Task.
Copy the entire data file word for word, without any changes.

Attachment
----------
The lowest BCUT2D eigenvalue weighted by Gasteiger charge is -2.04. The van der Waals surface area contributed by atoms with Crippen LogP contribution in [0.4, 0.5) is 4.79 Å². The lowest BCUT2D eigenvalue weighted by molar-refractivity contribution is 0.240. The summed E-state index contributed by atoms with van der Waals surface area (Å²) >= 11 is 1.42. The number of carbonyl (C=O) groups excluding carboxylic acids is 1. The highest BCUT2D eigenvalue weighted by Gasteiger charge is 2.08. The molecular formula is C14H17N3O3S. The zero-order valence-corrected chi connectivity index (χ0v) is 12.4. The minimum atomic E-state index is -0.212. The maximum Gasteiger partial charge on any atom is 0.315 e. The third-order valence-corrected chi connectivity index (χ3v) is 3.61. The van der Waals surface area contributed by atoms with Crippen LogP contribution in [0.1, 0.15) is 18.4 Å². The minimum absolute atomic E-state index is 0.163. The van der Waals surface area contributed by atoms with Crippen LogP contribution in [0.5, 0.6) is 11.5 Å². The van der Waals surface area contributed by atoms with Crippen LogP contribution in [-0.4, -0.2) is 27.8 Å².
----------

The lowest BCUT2D eigenvalue weighted by Gasteiger charge is -2.04. The van der Waals surface area contributed by atoms with Crippen LogP contribution in [0.4, 0.5) is 4.79 Å². The lowest BCUT2D eigenvalue weighted by molar-refractivity contribution is 0.240. The summed E-state index contributed by atoms with van der Waals surface area (Å²) >= 11 is 1.42. The number of carbonyl (C=O) groups excluding carboxylic acids is 1. The highest BCUT2D eigenvalue weighted by Gasteiger charge is 2.08. The molecular formula is C14H17N3O3S. The zero-order valence-corrected chi connectivity index (χ0v) is 12.4. The minimum atomic E-state index is -0.212. The maximum Gasteiger partial charge on any atom is 0.315 e. The third-order valence-corrected chi connectivity index (χ3v) is 3.61. The van der Waals surface area contributed by atoms with Crippen LogP contribution in [0.1, 0.15) is 18.4 Å². The minimum absolute atomic E-state index is 0.163. The van der Waals surface area contributed by atoms with Crippen LogP contribution in [0.5, 0.6) is 11.5 Å². The van der Waals surface area contributed by atoms with Crippen LogP contribution in [-0.4, -0.2) is 27.8 Å².